-=terry=-'s picture

The new Avidemux 2.4.3 has a little different interface than the one you use. Here are the same steps you took in Avidemux. Thxs much for this great article, after reading it I end up buying an iAudio7 and I love it.

Within Avidemux:



Encoding mode: Constant Bitrate
Target Bitrate: 384
Al the rest unchecked

Unchecked all the boxes
GOP Size
Min: 2
Max: 66
Max B Frames: 1

Trellis Quantization Unchecked
Quantitation Matrix: may not matter?


Mplayer Resizing:
Source A:R : 4:3
Destination A/R: 4:3
Width: 160
Heigth: 120
Note: if the source is 16:9 ratio then change the
Source A/R: 16.9
Destination A/R: 4:3
Width: 160
Height: 90
In this way the images are not distorted.

Resample fps:
New frame rate: 15
Check Blend


Chennel Mode: Stereo
Bitrate mode: CBR
Quality: 2
Bitrate: 128
Disable reservoir: unchecked

Check Resampling and set it to 44100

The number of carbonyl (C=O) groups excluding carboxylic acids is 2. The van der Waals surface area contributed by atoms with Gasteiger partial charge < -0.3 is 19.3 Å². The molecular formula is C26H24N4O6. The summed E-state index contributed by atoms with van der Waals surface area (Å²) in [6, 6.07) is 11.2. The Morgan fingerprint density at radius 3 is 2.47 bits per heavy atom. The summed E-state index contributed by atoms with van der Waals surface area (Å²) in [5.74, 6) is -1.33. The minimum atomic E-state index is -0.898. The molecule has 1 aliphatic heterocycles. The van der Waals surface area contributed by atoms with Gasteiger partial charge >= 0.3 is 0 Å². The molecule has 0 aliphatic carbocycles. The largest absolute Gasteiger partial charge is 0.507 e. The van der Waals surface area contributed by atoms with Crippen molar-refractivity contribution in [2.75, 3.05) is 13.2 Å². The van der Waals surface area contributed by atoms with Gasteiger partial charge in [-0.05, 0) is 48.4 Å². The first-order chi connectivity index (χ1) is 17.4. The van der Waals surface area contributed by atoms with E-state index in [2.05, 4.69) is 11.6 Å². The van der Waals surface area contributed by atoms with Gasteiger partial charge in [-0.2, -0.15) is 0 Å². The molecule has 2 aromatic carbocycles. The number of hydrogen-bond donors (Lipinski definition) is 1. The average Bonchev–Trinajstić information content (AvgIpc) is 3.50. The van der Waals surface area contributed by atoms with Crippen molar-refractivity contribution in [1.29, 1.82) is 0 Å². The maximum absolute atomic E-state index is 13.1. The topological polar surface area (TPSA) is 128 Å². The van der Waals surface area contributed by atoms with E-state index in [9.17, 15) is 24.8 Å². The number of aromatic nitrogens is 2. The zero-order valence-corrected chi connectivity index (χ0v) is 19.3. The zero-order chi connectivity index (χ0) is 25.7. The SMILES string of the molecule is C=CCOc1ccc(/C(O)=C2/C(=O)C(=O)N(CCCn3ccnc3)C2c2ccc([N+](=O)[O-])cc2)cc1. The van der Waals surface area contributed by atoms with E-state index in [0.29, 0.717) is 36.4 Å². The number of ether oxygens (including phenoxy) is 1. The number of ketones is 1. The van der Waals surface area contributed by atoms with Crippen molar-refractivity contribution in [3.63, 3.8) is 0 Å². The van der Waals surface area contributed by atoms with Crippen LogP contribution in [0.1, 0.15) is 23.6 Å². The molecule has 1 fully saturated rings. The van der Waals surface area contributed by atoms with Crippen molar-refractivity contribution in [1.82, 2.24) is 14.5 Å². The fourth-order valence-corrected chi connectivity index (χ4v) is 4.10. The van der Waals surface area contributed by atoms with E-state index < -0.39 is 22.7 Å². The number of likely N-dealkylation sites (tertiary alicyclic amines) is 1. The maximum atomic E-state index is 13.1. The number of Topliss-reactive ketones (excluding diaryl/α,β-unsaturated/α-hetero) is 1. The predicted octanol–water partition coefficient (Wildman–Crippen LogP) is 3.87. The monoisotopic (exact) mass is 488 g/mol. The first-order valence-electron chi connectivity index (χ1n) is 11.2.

be sure add the .avi as extension

command line script

pug2694328's picture

GREAT article and a really nifty little player. I was looking for just this thing for my bike commute and just received my iAudio 7 today. A few comment/questions:

-- It looks like I can only create one FM tuner wake/record item. If I want to record Car Talk on Saturdays from 9-10 am and a different show m-f from 1-130pm, I will have to reset the scheduler once a week to toggle between the two schedules. Am I not getting it or is the FM recording scheduler really this limited? Maybe I'm better off using something on my server to capture the shows? Is there any recommended programs for auto getting new .mp3 files when I plug the usb into my home linux box (I'm using ubuntu with gnome). That could be handy for importing podcasts too I suppose.

-- Your tutorial on converting video to the required format is most welcome, but requires several GUI tools and clickity clicking. Does anyone know of command line tools that can be used to script conversion of files for the iAudio 7?